By Morningstar’s calculation, there are 486 “socially-conscious” funds. While bond and mixed-asset funds can be “socially-conscious,” Morningstar does not rate the sustainability of their portfolios. If you subtract the 183 funds in those categories, you’re left with 303 “socially-conscious” equity funds. Only 93 (or 31%) have portfolios that score “high” on Morningstar’s sustainability ratings while 101 more are “above average,” so about two-thirds of ESG funds earn good-to-great sustainability scores.
At the other end of the spectrum, 18 (about 6%, including one with “environmental” in the name) have the lowest-possible sustainability rating.
MFO, which draws its data from Refinitiv (formerly Thomsen-Reuters, formerly Lipper), can identify 339 “socially-conscious” funds and ETFs, combined. In either case, ESG-conscious investors have a wealth – and possibly a welter – of choices to contend with.
To help create a more manageable short list of ESG funds that might be worth consideration, we combined three datasets and two sets of measurements to identify 27 first-tier options for you.
Screen one: we looked for “socially conscious” funds in both the Morningstar and MFO datasets.
Screen two: we selected funds with strong risk-adjusted returns. Those were defined as funds that have an MFO rating of 5 for risk-adjusted performance (and noted the Great Owl funds, GO on the table, which have been incredibly persistent outperformers) or a Morningstar rating of four- or five-stars (and noted the presence of a positive analyst rating).
Screen three: we selected funds with the most promising records of environmentally sustainable investments by looking at their Morningstar sustainability ratings and the Fossil Free Funds badges.
Then we added three bits of important information: age (since excellence over long periods is especially notable), expenses and fund size. To make it easy to scan, we color-coded each cell with blue for the highest score, green for second and so on. Finally, we sorted the table by score. Brown Advisory ranks first with 20 of a possible 20 points, Calvert is second with 19 of 20 and so on.
Remember: these are all really solid performers, whether at the top of the table or at the bottom of it. Our basic starting point for inclusion was outstanding risk-adjusted returns.
Three important notes to help you interpret the table:
- The ranking is most sensitive to the “E” in “ESG.” That might not align with your interests if, for example, you’re intensely motivated to find firms that treat their employees with respect.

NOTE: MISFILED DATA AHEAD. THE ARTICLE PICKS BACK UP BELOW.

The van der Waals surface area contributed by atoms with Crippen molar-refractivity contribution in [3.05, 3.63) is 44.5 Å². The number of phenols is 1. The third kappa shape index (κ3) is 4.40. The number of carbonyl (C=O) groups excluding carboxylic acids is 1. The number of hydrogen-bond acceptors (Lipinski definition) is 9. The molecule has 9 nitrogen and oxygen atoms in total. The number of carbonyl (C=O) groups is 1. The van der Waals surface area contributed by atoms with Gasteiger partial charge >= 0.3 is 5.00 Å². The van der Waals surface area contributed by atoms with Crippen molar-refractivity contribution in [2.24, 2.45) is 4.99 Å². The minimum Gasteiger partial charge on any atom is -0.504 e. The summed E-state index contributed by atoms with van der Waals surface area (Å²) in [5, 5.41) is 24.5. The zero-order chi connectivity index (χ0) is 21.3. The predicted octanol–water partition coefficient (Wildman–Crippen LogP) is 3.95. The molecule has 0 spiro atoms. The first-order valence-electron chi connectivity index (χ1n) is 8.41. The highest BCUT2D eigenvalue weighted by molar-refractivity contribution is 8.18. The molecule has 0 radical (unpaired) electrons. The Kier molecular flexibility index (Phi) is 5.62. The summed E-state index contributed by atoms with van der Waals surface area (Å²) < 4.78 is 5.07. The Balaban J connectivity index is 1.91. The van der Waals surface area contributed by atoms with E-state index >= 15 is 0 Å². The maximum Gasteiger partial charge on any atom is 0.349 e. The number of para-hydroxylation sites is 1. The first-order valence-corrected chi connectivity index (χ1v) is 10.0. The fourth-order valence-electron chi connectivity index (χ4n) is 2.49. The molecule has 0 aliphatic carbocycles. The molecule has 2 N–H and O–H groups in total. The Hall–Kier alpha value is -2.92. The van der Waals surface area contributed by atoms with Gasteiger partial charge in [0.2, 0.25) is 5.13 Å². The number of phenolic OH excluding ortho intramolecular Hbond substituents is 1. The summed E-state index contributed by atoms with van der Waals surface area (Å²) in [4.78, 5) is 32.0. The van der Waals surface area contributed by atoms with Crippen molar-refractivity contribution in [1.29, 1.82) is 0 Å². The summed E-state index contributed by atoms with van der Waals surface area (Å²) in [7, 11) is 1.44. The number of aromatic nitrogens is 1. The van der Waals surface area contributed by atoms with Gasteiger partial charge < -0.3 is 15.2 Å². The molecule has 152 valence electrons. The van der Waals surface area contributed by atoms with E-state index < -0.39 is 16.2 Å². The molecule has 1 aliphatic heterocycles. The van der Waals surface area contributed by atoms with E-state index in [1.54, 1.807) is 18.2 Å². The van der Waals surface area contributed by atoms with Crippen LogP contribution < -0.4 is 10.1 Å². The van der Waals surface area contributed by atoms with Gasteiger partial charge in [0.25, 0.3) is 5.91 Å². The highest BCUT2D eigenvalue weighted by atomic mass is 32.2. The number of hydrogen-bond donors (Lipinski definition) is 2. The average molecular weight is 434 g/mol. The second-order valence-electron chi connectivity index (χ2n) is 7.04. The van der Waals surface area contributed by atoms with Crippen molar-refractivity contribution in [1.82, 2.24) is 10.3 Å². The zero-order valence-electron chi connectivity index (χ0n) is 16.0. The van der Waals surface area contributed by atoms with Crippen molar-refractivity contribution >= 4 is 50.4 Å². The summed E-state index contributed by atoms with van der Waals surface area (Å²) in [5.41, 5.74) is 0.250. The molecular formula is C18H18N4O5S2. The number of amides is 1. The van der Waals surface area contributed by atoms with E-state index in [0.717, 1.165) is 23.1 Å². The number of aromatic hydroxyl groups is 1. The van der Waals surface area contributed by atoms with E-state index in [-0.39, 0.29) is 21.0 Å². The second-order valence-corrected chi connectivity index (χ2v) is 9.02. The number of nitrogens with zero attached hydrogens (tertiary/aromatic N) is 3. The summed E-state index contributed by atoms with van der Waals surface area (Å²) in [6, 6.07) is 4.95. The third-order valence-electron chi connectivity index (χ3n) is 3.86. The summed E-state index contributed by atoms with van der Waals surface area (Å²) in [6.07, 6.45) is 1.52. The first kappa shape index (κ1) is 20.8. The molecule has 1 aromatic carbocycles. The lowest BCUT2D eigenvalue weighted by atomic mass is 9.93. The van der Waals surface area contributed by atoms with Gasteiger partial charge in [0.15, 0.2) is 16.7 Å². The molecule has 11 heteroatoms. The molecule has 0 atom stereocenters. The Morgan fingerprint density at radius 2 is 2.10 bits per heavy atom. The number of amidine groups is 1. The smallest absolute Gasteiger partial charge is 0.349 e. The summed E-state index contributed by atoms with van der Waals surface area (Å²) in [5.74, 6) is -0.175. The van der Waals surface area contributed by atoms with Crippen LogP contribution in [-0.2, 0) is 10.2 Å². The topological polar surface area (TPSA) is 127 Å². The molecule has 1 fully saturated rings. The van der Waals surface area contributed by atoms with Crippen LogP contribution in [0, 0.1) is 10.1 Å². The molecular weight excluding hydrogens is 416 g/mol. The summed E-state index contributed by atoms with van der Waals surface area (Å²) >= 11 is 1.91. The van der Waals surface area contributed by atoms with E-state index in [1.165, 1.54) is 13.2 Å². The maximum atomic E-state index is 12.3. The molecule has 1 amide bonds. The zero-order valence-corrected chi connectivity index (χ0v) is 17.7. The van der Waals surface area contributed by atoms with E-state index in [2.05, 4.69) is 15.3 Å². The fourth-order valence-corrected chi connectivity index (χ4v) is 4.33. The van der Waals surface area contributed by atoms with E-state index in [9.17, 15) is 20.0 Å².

- Environmentally sensitive funds without an explicit ESG mandate are missing. If we keyed off the fund’s Morningstar sustainability rating, which is based on a portfolio analysis rather than on the prospectus language, interesting opportunities are added. The funds below don’t invoke “the trigger words” but act responsibly and perform splendidly.
|MFO||M* stars||M* sust||Age||ER||AUM -$M|
|Champlain Mid Cap (CIPMX)||Mid growth||5 + GO||5 + Gold||5||11||1.05||3.1 billion|
|Buffalo International (BUFIX)||Int’l multi growth||5 + GO||5||5||11||1.05||325|
|Monongahela All Cap Value (MCMVX)||Multi value||5||5||5||6||0.87||12|
|FAM Equity-income (FAMEX)||Mid growth||5 + GO||5||4||23||1.26||283|
|Harding Loevner EM (HLMEX)||EM||5||4 + Silver||5||20||1.40||3.8 billion|
|Crawford Dividend Opp (CDOFX)||Small core, dividend focused||4||5||5||6||1.05||214|
|Seafarer Overseas Gr & Income (SIGIX)||EM||5||3 + Silver||5||7||0.87||1.5 billion|
|Dreyfus Total EM (DTEIX)||EM balanced||4||5||4||8||1.30||28|
Dreyfus just announced plans to liquidate DTEIX on May 20, 2019, because producing twice your peers’ returns with 80% of their volatility just isn’t sexy enough for investors.
- Many fine socially-conscious funds fall just outside of our performance metrics. Remember, we targeted funds with a “5” from MFO (top 20% risk-adjusted returns since inception) and a “4” or “5” from Morningstar. Of necessity, some entirely credible ESG funds live just outside that fence. Here are two examples.
|MFO||M* stars||M* sust||Age||ER||AUM -$M|
|Trillium P21 Global Equity (PORTX)||Global large||4||4||5||20||1.29||511|
|Northern Global Sustainability Index (NSRIX)||Int’l large||4||3||4||11||0.30||640|
Bottom line: there’s a good chance that ESG investors will stumble when they first encounter the number and diversity of ESG funds and ETFs. That problem is deepened by the short track record for many of these funds (51 have launched in just the past two years) and the apparent differences in their goals and methods (do you even know whether you’d want a fund with the word “impact” in the name?). That leads to a decision phenomenon (perhaps an indecision phenomenon) known as choice overload. Having too many approximately equally good options is mentally draining, especially when the choices feel significant and time is limited. In such cases, we tend to freeze or make impulsive “let’s pick any one and get it over” choices.
It doesn’t have to be hard. Remember that, first and foremost, you want an investment that produces reasonable returns while creating risks you can live with. After that, you want funds that either broadly address ESG issues or that (as with the Workplace Equality or Eco Leaders fund) specialize in an set of issues which are particularly important to you. After that, it’s just a matter of starting small, investing regularly and keeping, so to speak, the faith.